If you’re intercalating in the year 2022/23 (e.g. between your 3rd and 4th year), you will be the first cohort to sit the UKMLA (graduation in 2025), along with anyone else graduating that year onwards.
However, the GMC encourages students to continue with their intercalation plans - at the end of the day, if you've found an intercalated degree you really like, it offers the possibility of getting an extra qualification and I wouldn't miss out on that opportunity just to avoid sitting the UKMLA.
UK medical students will not be required to pay to take the UKMLA, as the costs will be incurred by their respective universities. However, some medical schools may charge for resits.
IMG candidates will have to pay test fees to sit the assessment, as they currently do for PLAB.
Resitting the UKMLA
The UKMLA will be part of the requirements for our degree. If you fail it, just as if you fail any other degree requirement, you won’t graduate. In the same way, if you pass the UKMLA but don't meet the other requirements set by your medical school for your degree, you won’t be able to graduate.
There will be chances to resit but these have not yet been determined.
Foundation programme & ranking
The GMC admits that it will be possible to rank each student on the basis of their performance in the UKMLA, but it is unclear whether this information will be shared with medical schools or the public. Introducing league tables of performance in the UKMLA could increase competitiveness between medical schools, and they might start marketing themselves as institutions that offer prospective students a higher chance of passing the UKMLA.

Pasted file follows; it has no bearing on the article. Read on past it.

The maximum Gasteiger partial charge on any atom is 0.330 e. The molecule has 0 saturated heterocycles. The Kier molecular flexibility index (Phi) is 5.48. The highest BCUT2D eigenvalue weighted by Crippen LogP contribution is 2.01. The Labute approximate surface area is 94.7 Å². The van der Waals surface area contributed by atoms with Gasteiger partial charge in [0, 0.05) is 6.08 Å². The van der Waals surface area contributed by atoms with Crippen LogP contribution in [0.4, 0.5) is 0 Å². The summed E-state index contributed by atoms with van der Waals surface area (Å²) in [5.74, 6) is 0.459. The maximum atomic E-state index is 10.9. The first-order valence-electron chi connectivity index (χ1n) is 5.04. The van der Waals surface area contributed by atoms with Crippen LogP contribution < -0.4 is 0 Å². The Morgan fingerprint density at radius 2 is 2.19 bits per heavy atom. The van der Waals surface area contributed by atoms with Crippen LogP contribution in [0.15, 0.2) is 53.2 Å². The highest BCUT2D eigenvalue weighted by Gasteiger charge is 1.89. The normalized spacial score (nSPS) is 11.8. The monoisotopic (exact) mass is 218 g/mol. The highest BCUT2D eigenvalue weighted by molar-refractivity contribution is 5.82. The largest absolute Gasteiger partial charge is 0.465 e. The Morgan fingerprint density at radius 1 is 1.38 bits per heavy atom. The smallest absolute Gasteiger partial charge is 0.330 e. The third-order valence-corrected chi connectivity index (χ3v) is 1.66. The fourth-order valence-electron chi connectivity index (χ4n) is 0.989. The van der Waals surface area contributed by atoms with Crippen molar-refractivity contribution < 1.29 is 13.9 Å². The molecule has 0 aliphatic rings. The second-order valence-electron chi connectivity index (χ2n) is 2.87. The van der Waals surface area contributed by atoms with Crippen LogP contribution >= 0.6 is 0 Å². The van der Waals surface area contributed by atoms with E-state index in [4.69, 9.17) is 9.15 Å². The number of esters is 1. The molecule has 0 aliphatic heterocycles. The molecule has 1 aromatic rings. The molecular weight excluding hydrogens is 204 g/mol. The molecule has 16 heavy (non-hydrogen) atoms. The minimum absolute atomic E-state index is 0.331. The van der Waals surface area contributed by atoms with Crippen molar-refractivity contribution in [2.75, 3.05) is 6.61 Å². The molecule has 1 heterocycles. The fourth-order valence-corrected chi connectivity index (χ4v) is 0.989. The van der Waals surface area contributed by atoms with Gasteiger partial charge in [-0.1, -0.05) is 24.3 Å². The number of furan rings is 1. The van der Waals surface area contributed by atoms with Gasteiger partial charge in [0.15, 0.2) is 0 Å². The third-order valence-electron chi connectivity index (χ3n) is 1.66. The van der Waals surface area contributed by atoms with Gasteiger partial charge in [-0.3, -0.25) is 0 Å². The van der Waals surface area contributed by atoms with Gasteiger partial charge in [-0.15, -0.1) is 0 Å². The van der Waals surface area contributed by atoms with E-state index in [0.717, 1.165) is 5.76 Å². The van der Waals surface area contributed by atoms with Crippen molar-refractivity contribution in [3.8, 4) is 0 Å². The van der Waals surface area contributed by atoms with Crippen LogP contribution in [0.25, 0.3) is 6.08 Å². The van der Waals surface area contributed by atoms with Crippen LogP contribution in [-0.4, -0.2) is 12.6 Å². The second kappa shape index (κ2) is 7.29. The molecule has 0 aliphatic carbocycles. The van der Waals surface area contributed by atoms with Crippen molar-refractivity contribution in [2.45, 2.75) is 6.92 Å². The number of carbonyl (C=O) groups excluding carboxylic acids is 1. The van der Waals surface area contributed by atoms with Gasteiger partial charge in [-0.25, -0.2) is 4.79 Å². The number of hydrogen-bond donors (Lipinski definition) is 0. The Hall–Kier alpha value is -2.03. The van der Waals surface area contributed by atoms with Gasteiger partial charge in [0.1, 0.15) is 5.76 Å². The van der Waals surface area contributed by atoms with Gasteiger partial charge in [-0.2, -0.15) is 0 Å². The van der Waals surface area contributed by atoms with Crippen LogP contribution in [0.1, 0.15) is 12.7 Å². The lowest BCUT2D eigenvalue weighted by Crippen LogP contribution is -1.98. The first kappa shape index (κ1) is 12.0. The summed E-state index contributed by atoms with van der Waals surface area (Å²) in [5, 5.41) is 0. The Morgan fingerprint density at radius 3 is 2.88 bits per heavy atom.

It is not currently confirmed that the UKMLA will be used to rank medical students as the SJT will remain to do that. However, it is likely that since the UKMLA is replacing finals, it will make up the EPM. There may be a standardised weighting of this as part of the EPM instead of universities deciding themselves.
The UKMLA vs. USMLE
The UKMLA and the USMLE are medical licensing exams for the UK and the US respectively. Both will work on a pass/fail basis in the future.
The formats of UKMLA vs USMLE differ in various ways. The USMLE is made up of 3 steps (approximately £900 each) taken by both US and international medical graduates to practice Medicine in the US. The exam assesses your ability to apply medical knowledge as well as your patient-focused skills to ensure you are fit to practice safe and effective medical care.
Since it seems as though the UKMLA is following in the footsteps of the USMLE, it may make life easier for students hoping to practice as doctors in the USA. In 2024, the ECFMG for foreign medical graduates hoping to come to the USA requires medical school accreditation for students to emigrate from the UK to take up residency posts in the US.
More information can be found here: https://www.ecfmg.org/accreditation/
Since the UKMLA will be coming into effect around the same time, I don't see why the GMC wouldn't apply for accreditation by an WFME Recognition agency. But for students currently studying for the USMLE and hoping to practice in the USA:
Individuals who apply for ECFMG Certification prior to 2024 will continue the examination and certification process under current ECFMG policies, including that their medical school must be recognised by the appropriate government authority in the country where the school is located. Graduates of the medical school must also be eligible to practice medicine in that country, among other criteria.
Individuals already certified by ECFMG or who have started the process will not be impacted by this requirement.